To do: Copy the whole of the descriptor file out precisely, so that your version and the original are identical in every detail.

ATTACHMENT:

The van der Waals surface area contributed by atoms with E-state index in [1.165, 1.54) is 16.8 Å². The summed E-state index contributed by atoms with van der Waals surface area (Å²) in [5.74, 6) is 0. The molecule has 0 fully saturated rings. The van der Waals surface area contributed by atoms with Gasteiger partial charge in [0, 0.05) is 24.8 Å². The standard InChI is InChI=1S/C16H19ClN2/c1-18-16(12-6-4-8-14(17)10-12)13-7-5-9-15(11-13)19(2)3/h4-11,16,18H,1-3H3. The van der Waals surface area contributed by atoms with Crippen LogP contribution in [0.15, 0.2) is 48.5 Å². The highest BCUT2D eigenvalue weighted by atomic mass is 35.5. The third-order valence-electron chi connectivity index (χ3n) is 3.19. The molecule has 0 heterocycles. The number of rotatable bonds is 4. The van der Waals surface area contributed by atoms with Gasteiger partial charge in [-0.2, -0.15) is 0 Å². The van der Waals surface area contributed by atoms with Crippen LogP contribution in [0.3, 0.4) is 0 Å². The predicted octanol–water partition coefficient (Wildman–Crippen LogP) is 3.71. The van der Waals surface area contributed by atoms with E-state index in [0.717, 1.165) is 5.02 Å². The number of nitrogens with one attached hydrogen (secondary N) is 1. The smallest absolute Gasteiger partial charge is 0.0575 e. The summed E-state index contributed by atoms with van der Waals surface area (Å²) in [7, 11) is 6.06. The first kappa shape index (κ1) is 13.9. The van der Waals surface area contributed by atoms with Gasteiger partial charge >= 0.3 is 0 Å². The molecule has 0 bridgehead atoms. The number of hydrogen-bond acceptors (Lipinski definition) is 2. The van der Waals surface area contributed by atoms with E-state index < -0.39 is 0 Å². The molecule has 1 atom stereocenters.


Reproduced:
The van der Waals surface area contributed by atoms with E-state index in [1.165, 1.54) is 16.8 Å². The summed E-state index contributed by atoms with van der Waals surface area (Å²) in [5.74, 6) is 0. The molecule has 0 fully saturated rings. The van der Waals surface area contributed by atoms with Gasteiger partial charge in [0, 0.05) is 24.8 Å². The standard InChI is InChI=1S/C16H19ClN2/c1-18-16(12-6-4-8-14(17)10-12)13-7-5-9-15(11-13)19(2)3/h4-11,16,18H,1-3H3. The van der Waals surface area contributed by atoms with Crippen LogP contribution in [0.15, 0.2) is 48.5 Å². The highest BCUT2D eigenvalue weighted by atomic mass is 35.5. The third-order valence-electron chi connectivity index (χ3n) is 3.19. The molecule has 0 heterocycles. The number of rotatable bonds is 4. The van der Waals surface area contributed by atoms with Gasteiger partial charge in [-0.2, -0.15) is 0 Å². The van der Waals surface area contributed by atoms with Crippen LogP contribution in [0.3, 0.4) is 0 Å². The predicted octanol–water partition coefficient (Wildman–Crippen LogP) is 3.71. The van der Waals surface area contributed by atoms with E-state index in [0.717, 1.165) is 5.02 Å². The number of nitrogens with one attached hydrogen (secondary N) is 1. The smallest absolute Gasteiger partial charge is 0.0575 e. The summed E-state index contributed by atoms with van der Waals surface area (Å²) in [7, 11) is 6.06. The first kappa shape index (κ1) is 13.9. The van der Waals surface area contributed by atoms with Gasteiger partial charge >= 0.3 is 0 Å². The molecule has 0 bridgehead atoms. The number of hydrogen-bond acceptors (Lipinski definition) is 2. The van der Waals surface area contributed by atoms with E-state index < -0.39 is 0 Å². The molecule has 1 atom stereocenters.